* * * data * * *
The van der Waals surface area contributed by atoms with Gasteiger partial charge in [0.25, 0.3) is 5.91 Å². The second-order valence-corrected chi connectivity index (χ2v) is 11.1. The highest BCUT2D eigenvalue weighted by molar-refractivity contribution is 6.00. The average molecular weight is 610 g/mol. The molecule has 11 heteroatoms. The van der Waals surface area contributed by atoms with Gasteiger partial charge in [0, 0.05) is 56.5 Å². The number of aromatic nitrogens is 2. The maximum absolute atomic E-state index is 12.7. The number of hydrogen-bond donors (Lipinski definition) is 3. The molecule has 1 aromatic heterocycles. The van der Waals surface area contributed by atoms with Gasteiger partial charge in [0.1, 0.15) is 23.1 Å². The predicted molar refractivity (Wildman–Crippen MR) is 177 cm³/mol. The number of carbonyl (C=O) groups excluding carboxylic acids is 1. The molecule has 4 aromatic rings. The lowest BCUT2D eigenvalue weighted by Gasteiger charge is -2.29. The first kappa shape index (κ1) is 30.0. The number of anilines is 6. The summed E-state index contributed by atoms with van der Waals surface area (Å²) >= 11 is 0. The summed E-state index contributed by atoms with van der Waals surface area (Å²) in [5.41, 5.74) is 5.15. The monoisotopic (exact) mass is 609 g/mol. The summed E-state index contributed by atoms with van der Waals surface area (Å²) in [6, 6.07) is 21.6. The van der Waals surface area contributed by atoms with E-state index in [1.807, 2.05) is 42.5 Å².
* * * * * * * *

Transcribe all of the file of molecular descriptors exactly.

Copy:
The van der Waals surface area contributed by atoms with Gasteiger partial charge in [0.25, 0.3) is 5.91 Å². The second-order valence-corrected chi connectivity index (χ2v) is 11.1. The highest BCUT2D eigenvalue weighted by molar-refractivity contribution is 6.00. The average molecular weight is 610 g/mol. The molecule has 11 heteroatoms. The van der Waals surface area contributed by atoms with Gasteiger partial charge in [0, 0.05) is 56.5 Å². The number of aromatic nitrogens is 2. The maximum absolute atomic E-state index is 12.7. The number of hydrogen-bond donors (Lipinski definition) is 3. The molecule has 1 aromatic heterocycles. The van der Waals surface area contributed by atoms with Gasteiger partial charge in [0.1, 0.15) is 23.1 Å². The predicted molar refractivity (Wildman–Crippen MR) is 177 cm³/mol. The number of carbonyl (C=O) groups excluding carboxylic acids is 1. The molecule has 4 aromatic rings. The lowest BCUT2D eigenvalue weighted by Gasteiger charge is -2.29. The first kappa shape index (κ1) is 30.0. The number of anilines is 6. The summed E-state index contributed by atoms with van der Waals surface area (Å²) >= 11 is 0. The summed E-state index contributed by atoms with van der Waals surface area (Å²) in [5.41, 5.74) is 5.15. The monoisotopic (exact) mass is 609 g/mol. The summed E-state index contributed by atoms with van der Waals surface area (Å²) in [6, 6.07) is 21.6. The van der Waals surface area contributed by atoms with E-state index in [1.807, 2.05) is 42.5 Å².